I started off all of my unit tests with complicated checks and ordered assertions to make sure that things are happening in the correct order and beyond that… basically that the right calls are going to the data layer and the right data is being returned. Now I guess I’m coming to the conclusion that I was way over shooting what these need to do and making the tests way too complicated. Seriously, some of these tests were around 40-50 lines long. Preparing all of the data that was going to be passed around. Setting up all of the mocks and all of the expected calls etc. It’s tedious.
Tags: .net, c#, development, FakeItEasy, quaility, unit tests
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Posted: March 17th, 2011 | Filed under: .NET, Programming
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There is a group of developers out there who seem to think that tools like ReSharper or CodeRush or a similar tool are a border-line requirement for their jobs. And while I considered linking out to their many, many blogs describing how important it is, I chose against it. Mainly because I don’t want it to seem like I have a problem with them using these types of tools. I just can’t make sense of it.
I installed ReSharper a few months back and I loved it… for 3 days. I was cleaning up code and refactoring all the time but by my fourth day I was back onto a big project and didn’t have time for code cleanup and refactoring. As soon as I switched gears back into development, I started to find resharper irritating. It slowed down my environment. There was always some window it popped up on my screen getting in the way. The Resharper intellisense was consistently placed poorly so it was blocking code I needed to see. It was just in the way; always and forever in the way. I couldn’t take it. I think it was day 5 that I got an email from the Resharper folks asking me to fill out a survey on their product. So I did. Happily.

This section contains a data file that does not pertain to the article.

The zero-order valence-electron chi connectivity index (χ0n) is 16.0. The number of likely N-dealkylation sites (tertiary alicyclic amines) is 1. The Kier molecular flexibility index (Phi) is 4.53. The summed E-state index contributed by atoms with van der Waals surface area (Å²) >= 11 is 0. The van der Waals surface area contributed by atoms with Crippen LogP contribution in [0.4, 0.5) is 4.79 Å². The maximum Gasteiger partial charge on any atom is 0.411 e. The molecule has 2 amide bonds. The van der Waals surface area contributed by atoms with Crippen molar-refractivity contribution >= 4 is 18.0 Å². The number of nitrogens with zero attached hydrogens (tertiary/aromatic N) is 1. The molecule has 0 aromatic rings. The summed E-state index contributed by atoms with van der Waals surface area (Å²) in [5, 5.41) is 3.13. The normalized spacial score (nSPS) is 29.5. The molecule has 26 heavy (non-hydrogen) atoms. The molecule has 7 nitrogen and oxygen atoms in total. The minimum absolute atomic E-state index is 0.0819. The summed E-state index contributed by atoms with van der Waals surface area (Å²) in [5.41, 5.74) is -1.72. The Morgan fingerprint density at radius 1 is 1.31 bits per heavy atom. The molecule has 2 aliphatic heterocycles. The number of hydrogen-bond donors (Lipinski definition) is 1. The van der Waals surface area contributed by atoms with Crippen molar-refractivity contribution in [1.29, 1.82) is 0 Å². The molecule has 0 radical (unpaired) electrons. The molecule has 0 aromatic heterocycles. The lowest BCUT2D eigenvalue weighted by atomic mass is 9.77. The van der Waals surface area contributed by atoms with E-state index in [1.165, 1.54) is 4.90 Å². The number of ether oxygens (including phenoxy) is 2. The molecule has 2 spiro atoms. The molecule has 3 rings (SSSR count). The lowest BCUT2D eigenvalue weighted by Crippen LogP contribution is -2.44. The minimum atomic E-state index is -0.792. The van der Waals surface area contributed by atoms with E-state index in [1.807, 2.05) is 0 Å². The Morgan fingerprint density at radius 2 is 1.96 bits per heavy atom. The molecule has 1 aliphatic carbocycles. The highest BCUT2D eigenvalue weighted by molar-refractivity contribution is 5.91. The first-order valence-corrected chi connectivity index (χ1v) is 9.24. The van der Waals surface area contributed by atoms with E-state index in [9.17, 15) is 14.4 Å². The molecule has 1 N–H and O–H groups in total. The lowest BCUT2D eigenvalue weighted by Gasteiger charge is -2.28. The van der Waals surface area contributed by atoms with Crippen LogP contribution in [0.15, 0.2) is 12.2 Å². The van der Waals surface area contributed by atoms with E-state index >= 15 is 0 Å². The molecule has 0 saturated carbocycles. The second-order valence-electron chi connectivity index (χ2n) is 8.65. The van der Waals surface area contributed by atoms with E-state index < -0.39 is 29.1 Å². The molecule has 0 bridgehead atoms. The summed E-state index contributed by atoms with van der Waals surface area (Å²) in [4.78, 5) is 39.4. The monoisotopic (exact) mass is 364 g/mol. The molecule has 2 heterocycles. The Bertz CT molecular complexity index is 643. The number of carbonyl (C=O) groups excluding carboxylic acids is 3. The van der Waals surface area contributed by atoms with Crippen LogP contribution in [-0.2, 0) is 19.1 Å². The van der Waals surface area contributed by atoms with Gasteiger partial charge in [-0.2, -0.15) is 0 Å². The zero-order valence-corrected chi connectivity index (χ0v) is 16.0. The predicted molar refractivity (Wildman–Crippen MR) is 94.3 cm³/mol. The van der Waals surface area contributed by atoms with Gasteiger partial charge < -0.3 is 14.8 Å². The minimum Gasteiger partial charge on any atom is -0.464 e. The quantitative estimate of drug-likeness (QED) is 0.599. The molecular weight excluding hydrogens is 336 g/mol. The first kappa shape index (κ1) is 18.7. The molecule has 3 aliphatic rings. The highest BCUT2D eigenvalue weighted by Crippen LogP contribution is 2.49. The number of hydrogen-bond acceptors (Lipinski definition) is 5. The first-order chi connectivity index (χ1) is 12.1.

I blasted it up one side and down the other and then uninstalled it. But then I thought, I liked it for a while, maybe the problem was just that I didn’t like the feel of ReSharper… maybe a different tool with a different interface wouldn’t bother me so much. So I decided to try out CodeRush. I was already sick of things being in the way and my Visual Studio being slowed down. It lasted all of about 3 hours. Sure it did more or less all of the same things as ReSharper, but it was still in my way.
I’m a minimalist all around. I like things simple. In fact, my choice editor is UltraEdit. I find intellisense only mildly useful. The code clean up, sure that’s nice, but only because some people earlier on my project didn’t have the discipline to keep things clean to begin with. The refactoring, honestly wasn’t that much easier than what’s built into VS2010 out of the box so it’s not offering much there, not to mention that I barely use what’s there anyway. Visual Studio has made great progress in 2010 in being lighter, not heavier (hats off to the VS2010 team for that). I don’t want anything that’s a step back in that regard.
At least in the .NET world it seems that guys like me are a minority, I want code, pure and simple. These types of tools don’t keep me as in touch with my code, or with the discipline of writing good code and keeping it clean. My guess is, people who like ReSharper probably love FireFox and have a million plugins. Me? I use Chrome and I have one plugin and that one plugin I use about once a month, if that. I want fast, light and out of the way (if only the UI on Opera were cleaner I’d probably use that…).